Pro Athletes Destigmatize Mental Illness

Editor’s Note: This article contains mentions of mental illness and suicide.

Shooting hoops in the driveway and kicking around a soccer ball in the backyard as a kid, I never thought that being an athlete at a high level could be so taxing. My sports heroes had glamorous lifestyles, driving expensive cars and gracing the covers of Sports Illustrated. It never occurred to me that the biggest and strongest opponent that many collegiate and professional athletes ever face is mental illness.

According to Daniel Eisenberg, an associate professor of health management and policy at the University of Michigan, 33 percent of college students experience symptoms of mental illness. Although 30 percent of those students get help, only 10 percent of student-athletes do. The problem is that mental health is stigmatized in the sports world, and athletes who do speak up don’t always have access to proper resources or treatment options.

Had Madison Holleran felt understood and instilled with the confidence that she needed to be healthy, she might have graduated from the University of Pennsylvania with a double degree. She might have broken records and won championships as a mid-distance runner. Instead, she took her own life in winter 2014, leaving family members, friends, and teammates with many unanswered questions. On the outside, Holleran appeared to have it all. “Madison was beautiful, talented, [and] successful,” ESPN journalist Kate Fagan wrote.

But Holleran’s self-esteem plummeted as she struggled to keep up with the demands of being a student-athlete at one of the top schools in the country.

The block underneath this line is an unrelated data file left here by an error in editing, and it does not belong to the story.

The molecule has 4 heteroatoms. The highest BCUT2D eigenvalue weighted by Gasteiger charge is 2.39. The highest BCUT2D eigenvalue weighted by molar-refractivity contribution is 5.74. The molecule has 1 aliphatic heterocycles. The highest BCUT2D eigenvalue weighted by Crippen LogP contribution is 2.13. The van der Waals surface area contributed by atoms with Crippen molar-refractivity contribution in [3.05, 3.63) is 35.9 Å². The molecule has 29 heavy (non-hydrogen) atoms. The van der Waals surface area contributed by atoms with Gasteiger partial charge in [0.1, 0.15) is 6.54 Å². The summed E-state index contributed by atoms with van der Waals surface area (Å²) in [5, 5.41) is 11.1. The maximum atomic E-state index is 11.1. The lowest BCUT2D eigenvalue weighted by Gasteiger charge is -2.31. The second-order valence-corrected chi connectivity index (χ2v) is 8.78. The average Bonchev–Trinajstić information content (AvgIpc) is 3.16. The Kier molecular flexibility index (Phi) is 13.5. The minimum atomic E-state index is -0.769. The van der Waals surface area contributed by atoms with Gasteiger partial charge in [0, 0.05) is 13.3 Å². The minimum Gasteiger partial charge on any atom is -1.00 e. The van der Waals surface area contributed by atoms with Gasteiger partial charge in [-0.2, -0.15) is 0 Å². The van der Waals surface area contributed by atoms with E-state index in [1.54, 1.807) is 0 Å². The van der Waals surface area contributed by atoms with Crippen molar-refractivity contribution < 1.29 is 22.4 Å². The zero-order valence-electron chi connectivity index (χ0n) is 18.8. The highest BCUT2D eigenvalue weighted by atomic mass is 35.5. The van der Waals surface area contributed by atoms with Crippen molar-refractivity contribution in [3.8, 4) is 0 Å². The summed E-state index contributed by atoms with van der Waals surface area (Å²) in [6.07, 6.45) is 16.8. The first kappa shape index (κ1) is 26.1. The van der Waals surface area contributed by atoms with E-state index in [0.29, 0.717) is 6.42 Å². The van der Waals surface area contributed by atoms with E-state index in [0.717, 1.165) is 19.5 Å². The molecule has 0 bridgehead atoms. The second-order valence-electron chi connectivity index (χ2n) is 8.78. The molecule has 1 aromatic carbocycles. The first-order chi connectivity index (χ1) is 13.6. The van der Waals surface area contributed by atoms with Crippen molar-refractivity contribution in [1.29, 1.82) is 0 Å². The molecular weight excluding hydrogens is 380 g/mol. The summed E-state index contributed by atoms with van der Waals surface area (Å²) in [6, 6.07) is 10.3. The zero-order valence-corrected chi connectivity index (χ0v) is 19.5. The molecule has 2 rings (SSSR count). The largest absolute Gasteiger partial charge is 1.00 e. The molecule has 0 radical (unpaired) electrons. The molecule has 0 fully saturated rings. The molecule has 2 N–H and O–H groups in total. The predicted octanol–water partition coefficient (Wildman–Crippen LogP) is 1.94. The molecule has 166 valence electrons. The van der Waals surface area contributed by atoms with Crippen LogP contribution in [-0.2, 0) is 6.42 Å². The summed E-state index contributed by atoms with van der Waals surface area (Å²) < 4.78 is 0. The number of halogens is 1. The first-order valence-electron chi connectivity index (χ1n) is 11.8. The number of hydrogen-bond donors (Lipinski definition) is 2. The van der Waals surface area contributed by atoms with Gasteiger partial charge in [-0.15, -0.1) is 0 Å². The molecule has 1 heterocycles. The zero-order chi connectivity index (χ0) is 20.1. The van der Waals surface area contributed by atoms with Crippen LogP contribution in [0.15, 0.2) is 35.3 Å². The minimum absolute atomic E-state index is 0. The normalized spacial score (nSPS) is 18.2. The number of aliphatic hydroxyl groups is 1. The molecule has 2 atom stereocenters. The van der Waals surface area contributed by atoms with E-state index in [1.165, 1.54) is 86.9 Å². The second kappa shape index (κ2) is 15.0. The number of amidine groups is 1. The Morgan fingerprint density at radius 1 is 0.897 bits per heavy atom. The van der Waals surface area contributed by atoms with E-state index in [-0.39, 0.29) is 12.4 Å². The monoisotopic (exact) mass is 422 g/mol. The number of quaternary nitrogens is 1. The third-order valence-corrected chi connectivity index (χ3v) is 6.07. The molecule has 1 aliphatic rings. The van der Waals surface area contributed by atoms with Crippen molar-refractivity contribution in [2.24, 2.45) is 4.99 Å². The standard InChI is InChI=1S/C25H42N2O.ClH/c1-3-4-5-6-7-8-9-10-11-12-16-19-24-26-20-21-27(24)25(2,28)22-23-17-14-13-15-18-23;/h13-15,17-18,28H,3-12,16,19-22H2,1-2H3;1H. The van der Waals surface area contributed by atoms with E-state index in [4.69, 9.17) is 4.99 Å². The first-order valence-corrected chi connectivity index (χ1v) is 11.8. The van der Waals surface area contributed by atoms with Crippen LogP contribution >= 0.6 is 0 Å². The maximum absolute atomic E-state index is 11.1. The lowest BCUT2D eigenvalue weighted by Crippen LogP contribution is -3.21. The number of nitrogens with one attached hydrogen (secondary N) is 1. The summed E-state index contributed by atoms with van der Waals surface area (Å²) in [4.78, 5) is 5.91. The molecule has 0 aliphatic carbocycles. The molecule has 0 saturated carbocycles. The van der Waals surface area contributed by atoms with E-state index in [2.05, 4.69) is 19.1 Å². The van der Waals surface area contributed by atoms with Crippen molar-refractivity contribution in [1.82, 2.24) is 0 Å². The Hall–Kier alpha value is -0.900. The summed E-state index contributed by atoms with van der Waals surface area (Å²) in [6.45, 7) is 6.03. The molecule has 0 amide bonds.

“She was a perfectionist who struggled when she performed poorly,” Fagan wrote. “She was a deep thinker, someone who was aware of the image she presented to the world, and someone who often struggled with what that image conveyed about her.”

Many student-athletes don’t speak up when they suffer, fearing that being associated with mental illness implies a level of inadequacy on their teams. Typically, toughness is associated with collegiate athleticism. Student-athletes wake up at the crack of dawn to lift weights while other students sleep, they come in clutch when the odds are stacked against them, and they overcome injuries and setbacks regularly. For many of them, it isn’t an option to admit that mental illness is too big a burden to battle alone.

When a baseball player makes an error on the diamond, he’s expected to shake it off. When a star volleyball player isn’t having a good day, she’s supposed to forget about herself and raise up her teammates. Stoicism and selflessness benefit athletes in competition, but may harm them individually.

Collegiate athletes are susceptible to depression and anxiety due to the increased number of stressors they are exposed to. Student-athletes dedicate several hours a day to their craft, and when they’re in season, they miss class regularly. Even so, athletes are expected to put as much time into schoolwork as everybody else. They don’t have time to rewind and reflect on other issues going on in their lives, because by the time they leave work or the library and call it a night, the alarm goes off, and it’s time to do it all over again. It’s easy to fall into an exhausting and dull routine. According to the National Collegiate Athletic Association Chief Medical Officer Brian Hainline, “The number one health issue facing student-athletes is mental health.”